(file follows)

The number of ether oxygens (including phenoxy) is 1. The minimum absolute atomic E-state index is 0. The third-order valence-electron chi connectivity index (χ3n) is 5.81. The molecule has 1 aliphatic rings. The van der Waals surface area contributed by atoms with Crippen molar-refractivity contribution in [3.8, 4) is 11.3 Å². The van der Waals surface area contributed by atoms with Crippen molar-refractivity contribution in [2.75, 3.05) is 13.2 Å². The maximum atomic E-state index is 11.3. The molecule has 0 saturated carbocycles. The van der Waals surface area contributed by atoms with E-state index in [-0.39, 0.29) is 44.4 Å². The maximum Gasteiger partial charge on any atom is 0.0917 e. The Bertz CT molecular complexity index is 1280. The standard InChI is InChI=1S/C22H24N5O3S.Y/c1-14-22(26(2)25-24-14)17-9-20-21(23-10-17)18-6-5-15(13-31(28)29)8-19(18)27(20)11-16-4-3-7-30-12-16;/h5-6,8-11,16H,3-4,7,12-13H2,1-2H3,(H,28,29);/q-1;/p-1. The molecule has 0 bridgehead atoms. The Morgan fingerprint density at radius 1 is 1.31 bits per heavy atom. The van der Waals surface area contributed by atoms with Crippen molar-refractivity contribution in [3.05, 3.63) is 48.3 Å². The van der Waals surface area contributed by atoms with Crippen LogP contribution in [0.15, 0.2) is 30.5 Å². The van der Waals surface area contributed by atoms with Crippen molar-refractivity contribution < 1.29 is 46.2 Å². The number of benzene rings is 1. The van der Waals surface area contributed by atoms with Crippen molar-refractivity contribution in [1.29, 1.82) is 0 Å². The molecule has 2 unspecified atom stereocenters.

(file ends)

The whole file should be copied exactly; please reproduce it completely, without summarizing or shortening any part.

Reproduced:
The number of ether oxygens (including phenoxy) is 1. The minimum absolute atomic E-state index is 0. The third-order valence-electron chi connectivity index (χ3n) is 5.81. The molecule has 1 aliphatic rings. The van der Waals surface area contributed by atoms with Crippen molar-refractivity contribution in [3.8, 4) is 11.3 Å². The van der Waals surface area contributed by atoms with Crippen molar-refractivity contribution in [2.75, 3.05) is 13.2 Å². The maximum atomic E-state index is 11.3. The molecule has 0 saturated carbocycles. The van der Waals surface area contributed by atoms with E-state index in [-0.39, 0.29) is 44.4 Å². The maximum Gasteiger partial charge on any atom is 0.0917 e. The Bertz CT molecular complexity index is 1280. The standard InChI is InChI=1S/C22H24N5O3S.Y/c1-14-22(26(2)25-24-14)17-9-20-21(23-10-17)18-6-5-15(13-31(28)29)8-19(18)27(20)11-16-4-3-7-30-12-16;/h5-6,8-11,16H,3-4,7,12-13H2,1-2H3,(H,28,29);/q-1;/p-1. The molecule has 0 bridgehead atoms. The Morgan fingerprint density at radius 1 is 1.31 bits per heavy atom. The van der Waals surface area contributed by atoms with Crippen molar-refractivity contribution in [3.05, 3.63) is 48.3 Å². The van der Waals surface area contributed by atoms with Crippen LogP contribution in [0.15, 0.2) is 30.5 Å². The van der Waals surface area contributed by atoms with Crippen molar-refractivity contribution < 1.29 is 46.2 Å². The number of benzene rings is 1. The van der Waals surface area contributed by atoms with Crippen molar-refractivity contribution in [1.29, 1.82) is 0 Å². The molecule has 2 unspecified atom stereocenters.